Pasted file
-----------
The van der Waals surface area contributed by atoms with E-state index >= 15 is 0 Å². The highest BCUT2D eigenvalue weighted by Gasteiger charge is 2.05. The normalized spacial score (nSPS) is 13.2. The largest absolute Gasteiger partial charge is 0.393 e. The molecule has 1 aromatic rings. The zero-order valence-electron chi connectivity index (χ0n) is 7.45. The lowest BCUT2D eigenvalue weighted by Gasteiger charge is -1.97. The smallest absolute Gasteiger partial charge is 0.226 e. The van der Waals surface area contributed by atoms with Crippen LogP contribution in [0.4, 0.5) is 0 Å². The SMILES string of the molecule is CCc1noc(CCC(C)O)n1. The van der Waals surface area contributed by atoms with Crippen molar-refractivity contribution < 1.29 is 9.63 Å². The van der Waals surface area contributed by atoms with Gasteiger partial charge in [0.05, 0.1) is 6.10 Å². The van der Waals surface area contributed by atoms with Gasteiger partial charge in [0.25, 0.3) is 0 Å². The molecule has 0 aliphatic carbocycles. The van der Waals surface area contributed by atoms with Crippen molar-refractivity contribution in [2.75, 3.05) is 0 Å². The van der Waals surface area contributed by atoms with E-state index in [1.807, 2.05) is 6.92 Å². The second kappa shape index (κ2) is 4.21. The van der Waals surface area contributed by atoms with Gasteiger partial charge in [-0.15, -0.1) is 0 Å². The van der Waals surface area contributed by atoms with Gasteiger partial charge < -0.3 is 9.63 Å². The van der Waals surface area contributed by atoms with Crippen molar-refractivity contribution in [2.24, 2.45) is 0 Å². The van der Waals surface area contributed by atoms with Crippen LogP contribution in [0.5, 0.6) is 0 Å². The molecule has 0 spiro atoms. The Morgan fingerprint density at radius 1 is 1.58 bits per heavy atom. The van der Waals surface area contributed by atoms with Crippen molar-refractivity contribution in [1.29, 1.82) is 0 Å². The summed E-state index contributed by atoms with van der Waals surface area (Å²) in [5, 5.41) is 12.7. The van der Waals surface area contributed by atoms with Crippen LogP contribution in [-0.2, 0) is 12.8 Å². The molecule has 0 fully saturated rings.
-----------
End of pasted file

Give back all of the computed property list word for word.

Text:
The van der Waals surface area contributed by atoms with E-state index >= 15 is 0 Å². The highest BCUT2D eigenvalue weighted by Gasteiger charge is 2.05. The normalized spacial score (nSPS) is 13.2. The largest absolute Gasteiger partial charge is 0.393 e. The molecule has 1 aromatic rings. The zero-order valence-electron chi connectivity index (χ0n) is 7.45. The lowest BCUT2D eigenvalue weighted by Gasteiger charge is -1.97. The smallest absolute Gasteiger partial charge is 0.226 e. The van der Waals surface area contributed by atoms with Crippen LogP contribution in [0.4, 0.5) is 0 Å². The SMILES string of the molecule is CCc1noc(CCC(C)O)n1. The van der Waals surface area contributed by atoms with Crippen molar-refractivity contribution < 1.29 is 9.63 Å². The van der Waals surface area contributed by atoms with Gasteiger partial charge in [0.05, 0.1) is 6.10 Å². The van der Waals surface area contributed by atoms with Gasteiger partial charge in [0.25, 0.3) is 0 Å². The molecule has 0 aliphatic carbocycles. The van der Waals surface area contributed by atoms with Crippen molar-refractivity contribution in [2.75, 3.05) is 0 Å². The van der Waals surface area contributed by atoms with E-state index in [1.807, 2.05) is 6.92 Å². The second kappa shape index (κ2) is 4.21. The van der Waals surface area contributed by atoms with Gasteiger partial charge in [-0.15, -0.1) is 0 Å². The van der Waals surface area contributed by atoms with Gasteiger partial charge < -0.3 is 9.63 Å². The van der Waals surface area contributed by atoms with Crippen molar-refractivity contribution in [2.24, 2.45) is 0 Å². The van der Waals surface area contributed by atoms with Crippen LogP contribution in [0.5, 0.6) is 0 Å². The molecule has 0 spiro atoms. The Morgan fingerprint density at radius 1 is 1.58 bits per heavy atom. The van der Waals surface area contributed by atoms with Crippen molar-refractivity contribution in [1.29, 1.82) is 0 Å². The summed E-state index contributed by atoms with van der Waals surface area (Å²) in [5, 5.41) is 12.7. The van der Waals surface area contributed by atoms with Crippen LogP contribution in [-0.2, 0) is 12.8 Å². The molecule has 0 fully saturated rings.